“No More Freeways is delighted to learn that the Oregon Department of Transportation proposes indefinitely postponing expansion of Interstate 205 even as the agency acknowledges they simply do not have a path forward to fund the now $1.9 billion Rose Quarter Freeway Expansion.
These are both massive victories for any Oregonian who enjoys clean air, safer streets, a hospitable planet, and fiscal responsibility from their state government. Now more than ever, No More Freeways continues to insist that ODOT conduct a thorough Environmental Impact Statement on the proposed Rose Quarter Freeway Expansion that studies alternatives to expensive freeway expansion that reduce congestion while bringing clean air and justice to the Albina neighborhood.”– Chris Smith, cofounder, No More Freeways
- No More Freeways believes the most appropriate path forward is a full Environmental Impact Statement for the entire Urban Mobility Strategy, rather than the divide and conquer approach currently being used to minimize the impacts of each project and ignore their cumulative effects.
- ODOT’s proposed I-205 expansion was listed as one of the worst transportation projects in the country in USPIRG’s “Highway Boondoggles” report in 2022. The Rose Quarter Freeway Expansion was listed in an earlier report published in 2020.
- NMF’s community members submitted over 300 comments in opposition to the I-205 Expansion during the public comment period last spring, including technical comments pointing out the explicit violation of federal environmental protection law. NMF has also submitted over 3000 comments on the proposed Rose Quarter Freeway Expansion throughout two public comment periods, and has filed two lawsuits challenging the proposed freeway expansion along with co-litigants Neighbors for Clean Air and the Eliot Neighborhood Association.
- This higher pricetag also don’t include the additional $120 million that the state legislature allocated in 2021 to Portland Public Schools for the proposed relocation of Harriet Tubman Middle School; the proposed expansion is literally in the background of the middle school campus. ODOT repeatedly hid from the public renderings that showed the exact plans to move the freeway closer to the school, and deliberately obscured from the public the adverse additional air pollution this freeway would bring to what is already considered the school with the worst air quality in the state. As of 2019, approximately 68% of Tubman’s students identify as nonwhite.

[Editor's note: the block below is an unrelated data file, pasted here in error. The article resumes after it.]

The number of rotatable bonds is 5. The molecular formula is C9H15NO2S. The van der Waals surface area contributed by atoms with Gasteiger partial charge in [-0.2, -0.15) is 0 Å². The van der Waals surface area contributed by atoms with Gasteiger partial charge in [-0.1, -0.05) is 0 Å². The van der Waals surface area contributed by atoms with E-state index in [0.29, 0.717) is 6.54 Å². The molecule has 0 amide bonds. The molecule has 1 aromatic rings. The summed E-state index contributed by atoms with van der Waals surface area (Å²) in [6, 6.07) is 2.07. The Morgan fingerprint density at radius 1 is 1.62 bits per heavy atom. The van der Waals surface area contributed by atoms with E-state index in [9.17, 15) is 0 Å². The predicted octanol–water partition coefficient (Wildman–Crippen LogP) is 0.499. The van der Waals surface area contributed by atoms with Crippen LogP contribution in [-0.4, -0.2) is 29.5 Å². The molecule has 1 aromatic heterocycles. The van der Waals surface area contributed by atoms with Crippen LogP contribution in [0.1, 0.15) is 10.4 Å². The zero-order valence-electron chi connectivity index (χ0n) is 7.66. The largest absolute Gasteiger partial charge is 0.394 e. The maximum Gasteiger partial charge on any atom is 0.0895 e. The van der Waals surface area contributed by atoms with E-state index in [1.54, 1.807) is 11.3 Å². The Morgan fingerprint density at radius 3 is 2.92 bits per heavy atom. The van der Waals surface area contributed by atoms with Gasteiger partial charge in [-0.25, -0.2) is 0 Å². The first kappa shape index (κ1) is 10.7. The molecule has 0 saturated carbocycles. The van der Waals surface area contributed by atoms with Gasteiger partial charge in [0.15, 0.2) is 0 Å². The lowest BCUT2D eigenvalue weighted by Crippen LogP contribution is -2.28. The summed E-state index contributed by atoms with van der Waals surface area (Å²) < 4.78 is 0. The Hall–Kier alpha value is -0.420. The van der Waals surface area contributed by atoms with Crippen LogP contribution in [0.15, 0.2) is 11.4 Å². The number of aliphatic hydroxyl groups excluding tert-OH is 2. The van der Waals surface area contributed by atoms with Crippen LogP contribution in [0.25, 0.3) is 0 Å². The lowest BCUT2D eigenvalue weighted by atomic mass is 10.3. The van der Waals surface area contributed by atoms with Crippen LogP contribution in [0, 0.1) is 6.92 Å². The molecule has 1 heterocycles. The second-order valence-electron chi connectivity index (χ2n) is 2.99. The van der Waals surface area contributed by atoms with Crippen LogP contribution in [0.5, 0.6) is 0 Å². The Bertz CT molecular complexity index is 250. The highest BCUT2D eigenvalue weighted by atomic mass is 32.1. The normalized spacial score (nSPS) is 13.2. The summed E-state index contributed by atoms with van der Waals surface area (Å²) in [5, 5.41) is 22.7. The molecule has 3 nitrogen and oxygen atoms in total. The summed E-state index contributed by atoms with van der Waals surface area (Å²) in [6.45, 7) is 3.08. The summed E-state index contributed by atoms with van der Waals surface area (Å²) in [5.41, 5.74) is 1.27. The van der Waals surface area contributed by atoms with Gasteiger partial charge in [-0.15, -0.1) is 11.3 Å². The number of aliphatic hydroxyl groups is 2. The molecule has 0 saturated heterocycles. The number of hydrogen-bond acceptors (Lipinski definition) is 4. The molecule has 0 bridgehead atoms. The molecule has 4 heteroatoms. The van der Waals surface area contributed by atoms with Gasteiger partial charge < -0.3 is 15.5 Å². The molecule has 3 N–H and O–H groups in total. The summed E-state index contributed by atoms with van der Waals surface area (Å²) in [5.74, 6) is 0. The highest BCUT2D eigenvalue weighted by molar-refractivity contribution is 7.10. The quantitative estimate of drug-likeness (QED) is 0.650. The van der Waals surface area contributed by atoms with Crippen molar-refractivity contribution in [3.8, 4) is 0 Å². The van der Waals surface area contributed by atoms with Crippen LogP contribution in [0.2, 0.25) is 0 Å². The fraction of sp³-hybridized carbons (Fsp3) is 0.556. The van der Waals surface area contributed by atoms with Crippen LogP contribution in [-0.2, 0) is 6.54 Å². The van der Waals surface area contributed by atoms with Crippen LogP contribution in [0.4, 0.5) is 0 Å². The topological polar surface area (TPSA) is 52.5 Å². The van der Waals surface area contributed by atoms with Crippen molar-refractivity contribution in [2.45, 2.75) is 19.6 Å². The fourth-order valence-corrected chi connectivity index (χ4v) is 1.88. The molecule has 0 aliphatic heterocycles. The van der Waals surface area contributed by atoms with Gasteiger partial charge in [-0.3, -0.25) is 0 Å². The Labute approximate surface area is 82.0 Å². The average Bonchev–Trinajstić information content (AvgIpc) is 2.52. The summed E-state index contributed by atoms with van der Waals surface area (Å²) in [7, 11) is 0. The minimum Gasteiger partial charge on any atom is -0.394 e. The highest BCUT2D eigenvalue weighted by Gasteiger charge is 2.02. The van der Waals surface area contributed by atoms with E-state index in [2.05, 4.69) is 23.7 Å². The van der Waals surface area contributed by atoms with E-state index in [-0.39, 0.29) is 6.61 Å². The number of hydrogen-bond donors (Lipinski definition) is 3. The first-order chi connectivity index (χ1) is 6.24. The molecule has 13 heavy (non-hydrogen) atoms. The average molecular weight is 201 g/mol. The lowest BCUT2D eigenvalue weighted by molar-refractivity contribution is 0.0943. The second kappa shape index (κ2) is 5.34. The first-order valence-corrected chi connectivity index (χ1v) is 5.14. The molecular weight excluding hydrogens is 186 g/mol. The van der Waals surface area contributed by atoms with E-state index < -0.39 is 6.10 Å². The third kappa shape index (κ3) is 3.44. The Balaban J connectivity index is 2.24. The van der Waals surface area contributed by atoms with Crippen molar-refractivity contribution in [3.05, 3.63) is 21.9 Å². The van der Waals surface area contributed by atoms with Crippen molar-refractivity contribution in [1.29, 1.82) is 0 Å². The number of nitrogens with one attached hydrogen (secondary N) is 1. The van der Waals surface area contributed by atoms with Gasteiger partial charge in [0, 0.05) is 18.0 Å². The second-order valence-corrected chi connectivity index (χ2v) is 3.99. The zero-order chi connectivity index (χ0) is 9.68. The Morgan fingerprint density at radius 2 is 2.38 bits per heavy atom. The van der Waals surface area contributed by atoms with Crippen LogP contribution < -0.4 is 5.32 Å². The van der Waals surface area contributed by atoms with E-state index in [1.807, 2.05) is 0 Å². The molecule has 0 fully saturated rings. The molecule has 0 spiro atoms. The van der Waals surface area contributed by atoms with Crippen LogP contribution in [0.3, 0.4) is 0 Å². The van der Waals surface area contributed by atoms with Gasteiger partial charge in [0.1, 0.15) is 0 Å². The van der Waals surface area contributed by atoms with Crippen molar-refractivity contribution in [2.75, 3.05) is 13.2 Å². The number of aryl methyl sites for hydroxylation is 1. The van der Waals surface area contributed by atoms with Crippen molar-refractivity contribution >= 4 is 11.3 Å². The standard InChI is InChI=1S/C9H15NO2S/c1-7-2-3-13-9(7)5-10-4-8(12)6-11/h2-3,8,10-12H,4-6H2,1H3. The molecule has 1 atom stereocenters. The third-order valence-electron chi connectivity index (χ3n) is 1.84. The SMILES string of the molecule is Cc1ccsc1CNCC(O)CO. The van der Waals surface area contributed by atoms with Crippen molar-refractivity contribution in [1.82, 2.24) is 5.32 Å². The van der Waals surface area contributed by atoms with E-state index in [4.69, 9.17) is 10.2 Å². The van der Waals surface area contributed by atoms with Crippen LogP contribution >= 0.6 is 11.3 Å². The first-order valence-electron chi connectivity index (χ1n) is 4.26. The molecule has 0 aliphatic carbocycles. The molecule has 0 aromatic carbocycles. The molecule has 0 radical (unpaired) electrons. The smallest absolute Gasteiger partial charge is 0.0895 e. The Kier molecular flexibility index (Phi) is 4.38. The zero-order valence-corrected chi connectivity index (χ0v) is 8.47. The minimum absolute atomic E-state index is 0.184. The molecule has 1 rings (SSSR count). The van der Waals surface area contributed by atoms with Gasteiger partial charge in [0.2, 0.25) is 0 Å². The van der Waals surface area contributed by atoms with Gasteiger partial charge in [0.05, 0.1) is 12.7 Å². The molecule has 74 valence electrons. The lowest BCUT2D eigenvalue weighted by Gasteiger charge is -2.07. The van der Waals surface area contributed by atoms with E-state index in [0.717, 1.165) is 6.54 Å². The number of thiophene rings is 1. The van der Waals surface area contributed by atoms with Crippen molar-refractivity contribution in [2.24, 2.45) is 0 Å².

- In 2017 ODOT claimed that the Rose Quarter Freeway Expansion would cost $450m in 2017. The price tag is now as high as $1.9b, over four times the original cost. The agency blames inflation and design changes, although No More Freeways believes the true costs of the project lie with the oversized additional road capacity and the inherent exorbitant costs to cover such a wide freeway.
- ODOT’s Urban Mobility Office will be presenting their financing options to the Oregon Transportation Commission, the entity which oversees ODOT and meets virtually on Wednesday June 28. This report was requested by Governor Tina Kotek as part of the tolling moratorium her office introduced this May.
- The legislature made little progress towards addressing the numerous problems with our transportation system – no meaningful investments or policy changes to address the skyrocketing traffic fatalities, 700 seismically vulnerable bridges, massive backlogged maintenance needs, clean air or transit unreliability faced by Oregonians in every community in the state. Abandoning these freeway expansions allows the state government to instead pursuing funding for alternative transportation investments, and No More Freeways strongly encourages legislators to act on this opportunity and make meaningful holistic investments in the upcoming 2025 legislative session.